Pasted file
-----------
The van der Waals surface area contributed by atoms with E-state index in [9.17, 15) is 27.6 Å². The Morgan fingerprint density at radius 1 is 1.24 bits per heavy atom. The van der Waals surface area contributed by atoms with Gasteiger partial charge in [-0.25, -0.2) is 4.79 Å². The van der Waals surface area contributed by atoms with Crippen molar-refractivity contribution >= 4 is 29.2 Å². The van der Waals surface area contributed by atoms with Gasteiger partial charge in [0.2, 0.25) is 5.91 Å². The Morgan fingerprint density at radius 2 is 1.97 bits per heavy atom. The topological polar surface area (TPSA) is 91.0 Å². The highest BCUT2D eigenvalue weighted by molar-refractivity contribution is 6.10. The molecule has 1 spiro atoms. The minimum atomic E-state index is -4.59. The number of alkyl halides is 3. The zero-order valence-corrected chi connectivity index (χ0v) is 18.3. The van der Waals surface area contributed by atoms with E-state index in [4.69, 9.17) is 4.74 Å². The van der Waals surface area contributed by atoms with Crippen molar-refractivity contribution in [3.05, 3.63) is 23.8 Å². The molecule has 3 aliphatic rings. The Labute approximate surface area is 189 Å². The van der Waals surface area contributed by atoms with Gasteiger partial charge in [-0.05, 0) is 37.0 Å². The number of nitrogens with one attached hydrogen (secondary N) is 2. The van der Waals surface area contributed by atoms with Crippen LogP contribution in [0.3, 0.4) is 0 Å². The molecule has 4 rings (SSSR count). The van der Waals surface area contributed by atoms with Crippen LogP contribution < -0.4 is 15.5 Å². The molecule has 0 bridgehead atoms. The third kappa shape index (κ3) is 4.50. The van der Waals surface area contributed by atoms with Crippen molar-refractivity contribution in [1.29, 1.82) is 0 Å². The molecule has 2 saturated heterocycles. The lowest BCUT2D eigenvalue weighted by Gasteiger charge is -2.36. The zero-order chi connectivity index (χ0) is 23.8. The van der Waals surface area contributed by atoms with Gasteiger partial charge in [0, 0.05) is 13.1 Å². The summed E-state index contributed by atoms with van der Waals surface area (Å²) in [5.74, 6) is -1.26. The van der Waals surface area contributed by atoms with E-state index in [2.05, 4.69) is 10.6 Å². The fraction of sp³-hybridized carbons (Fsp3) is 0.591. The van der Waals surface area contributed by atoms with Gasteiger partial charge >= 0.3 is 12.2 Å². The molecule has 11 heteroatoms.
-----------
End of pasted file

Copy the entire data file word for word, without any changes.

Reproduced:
The van der Waals surface area contributed by atoms with E-state index in [9.17, 15) is 27.6 Å². The Morgan fingerprint density at radius 1 is 1.24 bits per heavy atom. The van der Waals surface area contributed by atoms with Gasteiger partial charge in [-0.25, -0.2) is 4.79 Å². The van der Waals surface area contributed by atoms with Crippen molar-refractivity contribution >= 4 is 29.2 Å². The van der Waals surface area contributed by atoms with Gasteiger partial charge in [0.2, 0.25) is 5.91 Å². The Morgan fingerprint density at radius 2 is 1.97 bits per heavy atom. The topological polar surface area (TPSA) is 91.0 Å². The highest BCUT2D eigenvalue weighted by molar-refractivity contribution is 6.10. The molecule has 1 spiro atoms. The minimum atomic E-state index is -4.59. The number of alkyl halides is 3. The zero-order valence-corrected chi connectivity index (χ0v) is 18.3. The van der Waals surface area contributed by atoms with E-state index in [4.69, 9.17) is 4.74 Å². The van der Waals surface area contributed by atoms with Crippen molar-refractivity contribution in [3.05, 3.63) is 23.8 Å². The molecule has 3 aliphatic rings. The Labute approximate surface area is 189 Å². The van der Waals surface area contributed by atoms with Gasteiger partial charge in [-0.05, 0) is 37.0 Å². The number of nitrogens with one attached hydrogen (secondary N) is 2. The van der Waals surface area contributed by atoms with Crippen LogP contribution in [0.3, 0.4) is 0 Å². The molecule has 4 rings (SSSR count). The van der Waals surface area contributed by atoms with Crippen LogP contribution < -0.4 is 15.5 Å². The molecule has 0 bridgehead atoms. The third kappa shape index (κ3) is 4.50. The van der Waals surface area contributed by atoms with Crippen molar-refractivity contribution in [1.29, 1.82) is 0 Å². The molecule has 2 saturated heterocycles. The lowest BCUT2D eigenvalue weighted by Gasteiger charge is -2.36. The zero-order chi connectivity index (χ0) is 23.8. The van der Waals surface area contributed by atoms with Gasteiger partial charge in [0, 0.05) is 13.1 Å². The summed E-state index contributed by atoms with van der Waals surface area (Å²) in [5.74, 6) is -1.26. The van der Waals surface area contributed by atoms with E-state index in [2.05, 4.69) is 10.6 Å². The fraction of sp³-hybridized carbons (Fsp3) is 0.591. The van der Waals surface area contributed by atoms with Gasteiger partial charge >= 0.3 is 12.2 Å². The molecule has 11 heteroatoms.